Harvard preparing to restart expansion plans for Boston neighborhood

Oct. 12, 2012
University's master plan for Allston neighborhood envisions a new basketball arena

From The Harvard Crimson: Harvard University has taken a major step toward restarting construction projects envisioned for the Allston neighborhood in Boston. Future development plans include the construction of a new basketball arena. Harvard had envisioned creating a $1 billion science complex as part of an ambitious development in Allston, but mothballed those proposals in 2009 because of the cratering economy. Harvard is preparing to submit its new Institutional Master Plan for Allston to the Boston city government.

Earlier....

JUNE 2011...from The Boston Globe: Leaders at Harvard University in Cambridge, Mass., are recommending that the school take a dramatically different approach to its stalled expansion in Boston's Allston neighborhood. They are looking to divide the plan into smaller projects and partnering with outside developers and investors. The recommendations for more modest short-term development could mark a new start for a neighborhood that has been promised a building boom for more than a decade. DECEMBER 2009....from The New York Times: Harvard University says it is indefinitely suspending construction on a high-tech science complex in the Allston neighborhood of Boston because of money problems. The four-building science center, estimated to cost at least $1 billion, was originally scheduled to be finished in 2011. The university's announcement comes 10 months after it said it was slowing the pace of the project to assess whether it could continue. Harvard has since disclosed that its endowment declined 27 percent from June 2008 to June 2009, to $26 billion, and the university has made several cost-cutting moves. ALSO...from The Boston Globe: It remains unclear when the science complex will be completed or what design it will take. In the meantime, university officials are turning their attention to maintaining and renting adjacent vacant properties.

OCTOBER 2009...from The Boston Globe: Harvard University president Drew Faust has indicated that the design of its much-anticipated $1 billion science complex, at the heart of the university’s expansion into Boston's Allston neighborhood, may be scaled back as the school grapples with new financial realities. The university is in the midst of reassessing options for its Allston initiative, including potentially “reimagining,’’ or redesigning, the planned 589,000-square-foot complex.

JUNE 2009...from The Boston Globe: Representatives from Harvard University and the Boston Redevelopment Authority have presented a revised plan for the use of Harvard's property in the North Allston neighborhood. Kathy Spiegelman, chief planner of Harvard Allston Development Group, says Harvard is very interested in "creating connections" between the Charles River and the neighborhood, building more east to west roadways to link North Allston with North Brighton and designating open space for community use, potentially for a school or community center.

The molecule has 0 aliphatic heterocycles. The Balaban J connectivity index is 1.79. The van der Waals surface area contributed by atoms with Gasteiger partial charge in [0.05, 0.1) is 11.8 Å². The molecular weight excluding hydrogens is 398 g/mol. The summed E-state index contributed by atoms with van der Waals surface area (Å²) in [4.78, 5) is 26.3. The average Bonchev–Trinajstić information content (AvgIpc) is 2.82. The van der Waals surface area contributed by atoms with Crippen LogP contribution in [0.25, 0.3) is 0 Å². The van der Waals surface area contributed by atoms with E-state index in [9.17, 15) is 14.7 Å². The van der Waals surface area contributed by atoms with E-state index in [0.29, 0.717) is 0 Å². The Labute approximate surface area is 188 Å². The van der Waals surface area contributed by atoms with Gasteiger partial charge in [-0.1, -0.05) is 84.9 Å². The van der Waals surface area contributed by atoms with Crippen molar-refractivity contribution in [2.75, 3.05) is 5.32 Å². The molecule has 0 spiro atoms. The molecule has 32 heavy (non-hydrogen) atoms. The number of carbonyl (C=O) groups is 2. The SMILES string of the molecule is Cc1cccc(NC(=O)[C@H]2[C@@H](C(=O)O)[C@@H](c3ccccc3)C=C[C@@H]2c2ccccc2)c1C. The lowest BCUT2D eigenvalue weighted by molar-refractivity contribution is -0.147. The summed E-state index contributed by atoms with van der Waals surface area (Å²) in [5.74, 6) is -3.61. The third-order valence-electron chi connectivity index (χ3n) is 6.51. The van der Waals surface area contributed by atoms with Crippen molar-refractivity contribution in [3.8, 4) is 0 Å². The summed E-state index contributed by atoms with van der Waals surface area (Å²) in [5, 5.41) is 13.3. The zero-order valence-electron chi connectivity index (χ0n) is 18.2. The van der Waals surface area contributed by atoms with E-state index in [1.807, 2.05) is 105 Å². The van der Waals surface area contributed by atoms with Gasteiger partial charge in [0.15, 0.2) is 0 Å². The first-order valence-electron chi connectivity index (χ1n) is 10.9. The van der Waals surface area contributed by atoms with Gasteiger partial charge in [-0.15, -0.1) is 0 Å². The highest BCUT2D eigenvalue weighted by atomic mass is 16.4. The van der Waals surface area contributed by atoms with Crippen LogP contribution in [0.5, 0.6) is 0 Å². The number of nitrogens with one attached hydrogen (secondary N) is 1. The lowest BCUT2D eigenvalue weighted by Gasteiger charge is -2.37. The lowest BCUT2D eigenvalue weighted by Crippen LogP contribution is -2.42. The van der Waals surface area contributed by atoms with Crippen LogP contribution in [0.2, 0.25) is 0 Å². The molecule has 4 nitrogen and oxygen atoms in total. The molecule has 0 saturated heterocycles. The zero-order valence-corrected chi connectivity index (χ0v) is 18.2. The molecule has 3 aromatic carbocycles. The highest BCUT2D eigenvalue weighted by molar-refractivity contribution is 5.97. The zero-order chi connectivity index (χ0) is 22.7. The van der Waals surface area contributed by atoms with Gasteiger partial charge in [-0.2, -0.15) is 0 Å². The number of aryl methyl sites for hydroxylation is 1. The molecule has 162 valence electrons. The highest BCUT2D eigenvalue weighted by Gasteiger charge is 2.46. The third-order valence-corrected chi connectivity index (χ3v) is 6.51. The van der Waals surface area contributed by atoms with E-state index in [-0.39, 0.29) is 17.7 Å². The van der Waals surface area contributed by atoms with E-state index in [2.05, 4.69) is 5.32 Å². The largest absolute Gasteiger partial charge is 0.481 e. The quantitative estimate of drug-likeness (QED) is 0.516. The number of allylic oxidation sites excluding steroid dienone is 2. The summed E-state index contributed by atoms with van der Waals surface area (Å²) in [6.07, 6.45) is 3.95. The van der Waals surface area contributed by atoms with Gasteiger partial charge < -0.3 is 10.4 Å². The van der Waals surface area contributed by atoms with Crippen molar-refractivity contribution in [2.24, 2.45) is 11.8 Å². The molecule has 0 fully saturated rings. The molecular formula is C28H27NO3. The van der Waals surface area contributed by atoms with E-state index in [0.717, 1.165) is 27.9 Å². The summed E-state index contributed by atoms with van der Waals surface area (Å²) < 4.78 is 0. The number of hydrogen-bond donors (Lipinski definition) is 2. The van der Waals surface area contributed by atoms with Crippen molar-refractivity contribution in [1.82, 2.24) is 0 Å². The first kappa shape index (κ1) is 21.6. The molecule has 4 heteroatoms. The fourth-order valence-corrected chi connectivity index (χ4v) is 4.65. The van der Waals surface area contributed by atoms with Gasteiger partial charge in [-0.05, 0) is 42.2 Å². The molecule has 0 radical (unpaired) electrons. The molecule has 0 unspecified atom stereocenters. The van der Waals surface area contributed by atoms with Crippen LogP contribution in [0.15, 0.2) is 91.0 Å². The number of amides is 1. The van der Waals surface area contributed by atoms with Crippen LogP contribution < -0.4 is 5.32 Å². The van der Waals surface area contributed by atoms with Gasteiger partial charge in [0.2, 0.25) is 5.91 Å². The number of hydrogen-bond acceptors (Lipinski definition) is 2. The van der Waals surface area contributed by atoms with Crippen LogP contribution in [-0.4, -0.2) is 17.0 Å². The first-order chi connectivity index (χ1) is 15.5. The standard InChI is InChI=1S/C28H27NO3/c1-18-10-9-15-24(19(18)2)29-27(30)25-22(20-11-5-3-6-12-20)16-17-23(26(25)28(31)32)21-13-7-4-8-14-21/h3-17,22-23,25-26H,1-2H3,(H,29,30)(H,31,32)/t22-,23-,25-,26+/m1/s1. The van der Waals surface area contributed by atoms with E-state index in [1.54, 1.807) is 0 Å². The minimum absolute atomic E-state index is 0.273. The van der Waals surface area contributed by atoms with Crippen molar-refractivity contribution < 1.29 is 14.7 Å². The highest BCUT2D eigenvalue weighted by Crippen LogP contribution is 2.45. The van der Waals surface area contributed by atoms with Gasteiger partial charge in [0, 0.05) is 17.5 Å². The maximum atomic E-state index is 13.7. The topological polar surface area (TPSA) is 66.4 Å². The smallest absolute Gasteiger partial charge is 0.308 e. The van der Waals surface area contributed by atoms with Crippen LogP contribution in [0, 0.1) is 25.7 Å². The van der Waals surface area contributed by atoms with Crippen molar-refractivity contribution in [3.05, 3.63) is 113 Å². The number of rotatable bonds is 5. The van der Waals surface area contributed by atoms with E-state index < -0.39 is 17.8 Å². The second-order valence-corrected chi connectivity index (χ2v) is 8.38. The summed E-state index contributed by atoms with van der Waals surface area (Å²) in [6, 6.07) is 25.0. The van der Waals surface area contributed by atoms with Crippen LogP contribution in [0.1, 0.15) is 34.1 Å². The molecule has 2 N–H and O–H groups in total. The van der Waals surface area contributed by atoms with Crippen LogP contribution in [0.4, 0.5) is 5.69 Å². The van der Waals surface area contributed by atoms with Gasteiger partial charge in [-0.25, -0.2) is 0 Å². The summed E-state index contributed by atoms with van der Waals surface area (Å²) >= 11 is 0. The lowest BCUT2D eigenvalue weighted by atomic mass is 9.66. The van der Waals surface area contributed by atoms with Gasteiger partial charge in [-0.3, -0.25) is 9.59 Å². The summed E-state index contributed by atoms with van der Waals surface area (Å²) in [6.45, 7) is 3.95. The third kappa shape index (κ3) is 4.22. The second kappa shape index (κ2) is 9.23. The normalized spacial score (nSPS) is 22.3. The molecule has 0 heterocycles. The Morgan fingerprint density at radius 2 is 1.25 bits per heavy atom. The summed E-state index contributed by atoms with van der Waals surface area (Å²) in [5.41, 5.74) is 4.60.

MAY 2009...from The Boston Globe: Residents of Boston's Allston neighborhood who've accused Harvard University of land banking can breathe easy - at least for a year. The university has announced it will refrain from buying any new real estate in the community. Harvard's president Drew Gilpin Faust wrote a letter to Mayor Thomas M. Menino of Boston last week declaring the one-year moratorium.

FROM FEBRUARY 2009: Harvard University president Drew Faust says the school owns nearly all the land it needs to expand in the Allston neighborhood of Boston, but she isn't pledging to put a moratorium on acquisitions in the neighborhood. Residents are upset because the the delays in developing the expansion may leave the neighborhood with vacant Harvard-owned parcels.
To read The Boston Globe article, click here.

EARLIER: Harvard University officials attempted to placate residents of Boston's Allston neighborhood at a standing-room-only community meeting. They reiterated the school's commitment to the neighborhood despite a delay in expanding its campus across the Charles River. The largely hostile crowd accused Harvard of sucking the life out of a neighborhood now littered with empty university-owned storefronts, and implored the school to impose a moratorium on buying property until it completes a state-of-the-art science complex originally slated to open in 2011.
To read The Boston Globe article, click here.

Residents of the Allston neighborhood in Boston believed that Harvard University, with its deep pockets, would help transform their industrial neighborhood into something akin to bustling, iconic Harvard Square in Cambridge. But last week's announcement that the wealthy university would dramatically slow - and possibly halt - its expansion across the river as it copes with the recession has cast a long shadow over Allston's future and left many residents forlorn, their dreams of brighter years ahead dashed.
To read The Boston Globe article, click here.

Harvard University says it will slow its expansion into the Allston neighborhood of Boston because of a steep decline in the university’s endowment and other economic pressures. The university is reviewing its plans for a four-building, $1 billion science center in Allston, which is across the Charles River from the Cambridge campus. It was scheduled to be completed in 2011. The university plans to finish the complex’s foundation and build to ground level, but plans after that are uncertain.To read The New York Times article, click here.

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